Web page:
I found out some interesting info about clipping nodes and r_speeds.
First, there is something in the HL engine that subdivides planes and creates tension on the the r_speeds. With the Batch Compile, you can control this. The default setting is 240 (or 240 X 240). If you scale a texture on a plain, it stretches the subdivide thusly. However, if you change the number of the subdivide from 240 to a higher number, it will cause errors in the CSG stages of the compiler. If you increase the number and downscale a texture, it WILL NOT compensate the numbers. I tried it with hopes and failed. If you lower the Subdivide, it simply raises r_speeds. Why is this important? Simple, making textures that are 240 X 240 gives you direct control over the polygons. Also, terrain brushes that are 240 X 240 in planar sizes does not create extra planes to add to the r_speeds count. So whether you have a smooth surface or a rough terrain-like surface, if done right, the r_speeds stay exactly the same. As long as you remember that textures adjust and cut into the subdivision of planes.
Clipping nodes. Heard of them? I bet we've all used them. Since we don't know how to hint properly, most of us rely heavily on clipping nodes. Also in the Batch compiler, you can adjust the Maximun Node Size. What this does is creates map sections by default to be loaded and unloaded when seen or unseen. Simply increasing this number doesn't chop up the entire level into bitsy pieces. The default is 1024. You can easily predict how these will break up your map. All you have to do is look at the grid in Hammer. You can even measure out where they will apply. The start of any clipping node starts at the center of the world. (coord. 0, 0, 0.) Clipping nodes are also 3d so you have to consider the Y axis as well. If a section of your map is too large for a single clipping node, it will simply snap to the next node and combine with it. This could leave you with more than what you want, so plot your map's layout carefully and obey the laws of the grid.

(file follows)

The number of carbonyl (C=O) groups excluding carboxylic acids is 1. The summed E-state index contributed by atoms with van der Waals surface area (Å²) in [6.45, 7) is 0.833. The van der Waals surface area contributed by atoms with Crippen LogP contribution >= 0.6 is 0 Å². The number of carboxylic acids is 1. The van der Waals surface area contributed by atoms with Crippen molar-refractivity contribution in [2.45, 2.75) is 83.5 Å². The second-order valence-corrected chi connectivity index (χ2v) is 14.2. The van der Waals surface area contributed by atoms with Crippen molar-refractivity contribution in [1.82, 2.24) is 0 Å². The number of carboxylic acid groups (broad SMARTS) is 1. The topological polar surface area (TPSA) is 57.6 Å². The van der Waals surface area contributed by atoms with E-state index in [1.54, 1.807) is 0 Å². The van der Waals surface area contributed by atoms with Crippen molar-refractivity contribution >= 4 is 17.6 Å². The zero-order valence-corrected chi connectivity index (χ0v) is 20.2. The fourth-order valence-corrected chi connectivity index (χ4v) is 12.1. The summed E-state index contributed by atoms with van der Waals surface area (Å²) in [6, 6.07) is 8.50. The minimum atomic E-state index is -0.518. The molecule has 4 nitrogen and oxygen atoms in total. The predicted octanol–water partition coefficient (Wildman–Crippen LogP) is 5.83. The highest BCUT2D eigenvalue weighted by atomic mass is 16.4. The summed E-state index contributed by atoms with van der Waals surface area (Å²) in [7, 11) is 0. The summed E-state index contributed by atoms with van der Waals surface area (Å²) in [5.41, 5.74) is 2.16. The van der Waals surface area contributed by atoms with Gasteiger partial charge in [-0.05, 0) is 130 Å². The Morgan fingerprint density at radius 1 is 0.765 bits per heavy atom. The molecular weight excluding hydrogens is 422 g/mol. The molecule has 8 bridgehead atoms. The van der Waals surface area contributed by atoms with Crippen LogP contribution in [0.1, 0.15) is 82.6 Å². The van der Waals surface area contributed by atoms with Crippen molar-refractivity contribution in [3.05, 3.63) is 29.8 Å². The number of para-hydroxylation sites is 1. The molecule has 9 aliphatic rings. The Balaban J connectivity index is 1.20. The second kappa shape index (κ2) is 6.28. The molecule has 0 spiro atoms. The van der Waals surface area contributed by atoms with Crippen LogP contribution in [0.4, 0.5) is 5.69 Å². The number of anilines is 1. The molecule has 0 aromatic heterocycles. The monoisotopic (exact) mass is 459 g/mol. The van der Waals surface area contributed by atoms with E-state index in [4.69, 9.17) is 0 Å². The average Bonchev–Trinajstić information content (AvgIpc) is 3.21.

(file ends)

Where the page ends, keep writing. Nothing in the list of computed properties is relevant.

So what's better? Good Clipping Nodes? or Hint Brushes? the answer is both. Hint brushes allow you to clip clipping nodes in half in mostly angles. The definition of a hint brush is a angular brush covered with the SKIP texture and only one side is HINT textured. ok... so how exactly do we use this? When you make a hint brush there are a few things to keep in mind.
1: The hint blocks areas if the hint is out of sight completely and the side of the brush that is textured with the hint is facing away from the player and the player cannot see it.
2: The hint will not block an area if the brush can be seen, regardless of the side the player views. If a hint brush cuts into 2 different clipping nodes that are applied, the hint brush will be ignored. This can get ugly.
3: A hint brush does not need to be one piece cutting a corner at 90 degrees. It can be two brushes at much more skewed angles if you want, or even straight edges if they apply. As long as the side of the hint brush with the hint texture is out of sight until seen properly.
4: A hint brush can block another hint brush if the area it applies to is clipped.
That's all i know at the moment.